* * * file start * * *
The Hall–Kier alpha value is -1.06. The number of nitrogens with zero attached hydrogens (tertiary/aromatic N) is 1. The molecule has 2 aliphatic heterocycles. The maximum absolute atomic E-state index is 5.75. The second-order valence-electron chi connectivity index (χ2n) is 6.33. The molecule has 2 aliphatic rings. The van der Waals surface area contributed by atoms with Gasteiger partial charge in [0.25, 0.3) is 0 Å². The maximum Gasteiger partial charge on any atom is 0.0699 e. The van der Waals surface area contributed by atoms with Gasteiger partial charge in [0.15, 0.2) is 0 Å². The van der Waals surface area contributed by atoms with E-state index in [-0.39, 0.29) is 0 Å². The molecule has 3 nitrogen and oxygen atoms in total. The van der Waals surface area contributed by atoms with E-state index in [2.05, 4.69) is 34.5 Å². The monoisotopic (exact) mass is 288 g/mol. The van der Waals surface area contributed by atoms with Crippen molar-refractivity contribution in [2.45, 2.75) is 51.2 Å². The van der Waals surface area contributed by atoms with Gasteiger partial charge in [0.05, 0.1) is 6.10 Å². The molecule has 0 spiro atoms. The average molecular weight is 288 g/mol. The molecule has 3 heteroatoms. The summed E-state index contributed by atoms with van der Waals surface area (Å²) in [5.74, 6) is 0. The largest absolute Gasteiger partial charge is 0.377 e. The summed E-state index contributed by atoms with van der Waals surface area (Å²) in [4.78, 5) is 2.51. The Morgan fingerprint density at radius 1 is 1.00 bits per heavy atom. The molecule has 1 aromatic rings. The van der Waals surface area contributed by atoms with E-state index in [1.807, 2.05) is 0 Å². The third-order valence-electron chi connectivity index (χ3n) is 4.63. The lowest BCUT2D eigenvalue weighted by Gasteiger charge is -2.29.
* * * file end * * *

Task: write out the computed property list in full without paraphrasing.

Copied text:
The Hall–Kier alpha value is -1.06. The number of nitrogens with zero attached hydrogens (tertiary/aromatic N) is 1. The molecule has 2 aliphatic heterocycles. The maximum absolute atomic E-state index is 5.75. The second-order valence-electron chi connectivity index (χ2n) is 6.33. The molecule has 2 aliphatic rings. The van der Waals surface area contributed by atoms with Gasteiger partial charge in [0.25, 0.3) is 0 Å². The maximum Gasteiger partial charge on any atom is 0.0699 e. The van der Waals surface area contributed by atoms with Gasteiger partial charge in [0.15, 0.2) is 0 Å². The van der Waals surface area contributed by atoms with E-state index in [-0.39, 0.29) is 0 Å². The molecule has 3 nitrogen and oxygen atoms in total. The van der Waals surface area contributed by atoms with E-state index in [2.05, 4.69) is 34.5 Å². The monoisotopic (exact) mass is 288 g/mol. The van der Waals surface area contributed by atoms with Crippen molar-refractivity contribution in [2.45, 2.75) is 51.2 Å². The van der Waals surface area contributed by atoms with Gasteiger partial charge in [0.05, 0.1) is 6.10 Å². The molecule has 0 spiro atoms. The average molecular weight is 288 g/mol. The molecule has 3 heteroatoms. The summed E-state index contributed by atoms with van der Waals surface area (Å²) in [5.74, 6) is 0. The largest absolute Gasteiger partial charge is 0.377 e. The summed E-state index contributed by atoms with van der Waals surface area (Å²) in [4.78, 5) is 2.51. The Morgan fingerprint density at radius 1 is 1.00 bits per heavy atom. The molecule has 1 aromatic rings. The van der Waals surface area contributed by atoms with E-state index in [1.807, 2.05) is 0 Å². The third-order valence-electron chi connectivity index (χ3n) is 4.63. The lowest BCUT2D eigenvalue weighted by Gasteiger charge is -2.29.